Iain O'Brien was in the midst of a university project on the not-so-celebrated topic of chlamydia when he had his epiphany.

Each person in the class had to present a discussion on a disease; a colleague chose depression. O'Brien, 37, who played 22 tests for New Zealand from 2005 to 2009, didn't even think depression was a disease. It wasn't until an OHP slide highlighting its symptoms was displayed that a few things started to make sense.

"It sort of explained what was going on," O'Brien said. "It didn't really change anything; it just meant I had a name for it. As a sportsman, you want a name for everything, for every injury."

Still, it wasn't until two years ago that O'Brien was driven to do anything about it. Living in Britain while trying to carve out a post-international county career with Leicestershire, the seam bowler was struggling with injuries - one of the most common precursors to mental health issues - and was quick to temper.


He didn't like the person he was becoming, but even then couldn't make the call, leaving it to his wife to set the ball rolling. After a false start, the O'Briens found a counsellor who could push the right buttons.

"I learned a lot about how I ticked in certain situations. She picked up on some body language; more change of tone and how my words came out, tone and pace. She was genuinely wonderful.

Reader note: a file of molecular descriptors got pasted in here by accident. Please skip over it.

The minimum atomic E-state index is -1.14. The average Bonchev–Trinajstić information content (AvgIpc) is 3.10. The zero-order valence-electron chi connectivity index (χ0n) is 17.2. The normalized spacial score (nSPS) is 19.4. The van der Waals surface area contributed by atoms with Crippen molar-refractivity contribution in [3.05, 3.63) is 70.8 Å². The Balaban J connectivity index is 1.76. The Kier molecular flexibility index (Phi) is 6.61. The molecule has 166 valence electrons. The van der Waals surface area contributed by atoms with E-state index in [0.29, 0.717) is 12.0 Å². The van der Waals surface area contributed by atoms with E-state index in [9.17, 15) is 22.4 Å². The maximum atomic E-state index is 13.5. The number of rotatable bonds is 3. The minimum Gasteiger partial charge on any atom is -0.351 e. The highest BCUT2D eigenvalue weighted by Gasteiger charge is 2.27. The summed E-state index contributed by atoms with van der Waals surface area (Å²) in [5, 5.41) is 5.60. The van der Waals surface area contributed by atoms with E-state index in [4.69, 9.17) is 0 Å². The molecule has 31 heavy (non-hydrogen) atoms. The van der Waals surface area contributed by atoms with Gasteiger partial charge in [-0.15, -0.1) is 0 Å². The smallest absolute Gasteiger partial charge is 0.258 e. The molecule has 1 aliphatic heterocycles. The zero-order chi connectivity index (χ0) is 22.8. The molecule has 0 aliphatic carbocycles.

"I always link depression back to something. If you can't see or feel something wrong with your bowling action, you can't change it. As soon as you can start to feel it, you can change it.

"It was the same with [my illness]; as soon as I could feel my mood start to change, I could do something about it."

O'Brien returned to his native Wellington for a comeback of sorts in the 2012-13 season and ended up having what he described as "an episode". It had a positive spinoff.

"I talked to the guys about it and ended up having a couple of guys coming and talking to me. It was nice breaking down those barriers."

Now O'Brien wants the issue up in lights, so to speak. He wants posters in the changing sheds, in the lunch rooms - anything with checklists that young players who might be struggling can identify with and seek help.

"That's important to me. It's not easy dealing with it yourself because you end up being a loner, which I was for the better part of my career."


Like fellow cricketer Lou Vincent, O'Brien said one of his big problems was finding a comfort zone in the team environment. He loved cricket inside the white lines, because it was a form of escapism from social difficulties. But on tour, those difficulties are magnified, sometimes cruelly so.

"Most of what I suffered was social anxiety. I find social situations quite difficult. I'm a lot better now but I still find them uncomfortable," he says.

"On tour, in the hotel bar, going out for dinner, I'd hate that. We were staying at a hotel in Bloemfontein [South Africa] with this nice pool in the middle of the courtyard. Beautiful sunny days, the guys would be out there, someone would have a guitar.

"I'd stay in my room looking down, or I'd go down there, say something stupid, and go back to my room.

"The on-the-field stuff was easy. I didn't have to talk to anybody except the captain. I didn't spend time in the slips so I didn't have to banter.

"Cricket was pretty peaceful for me."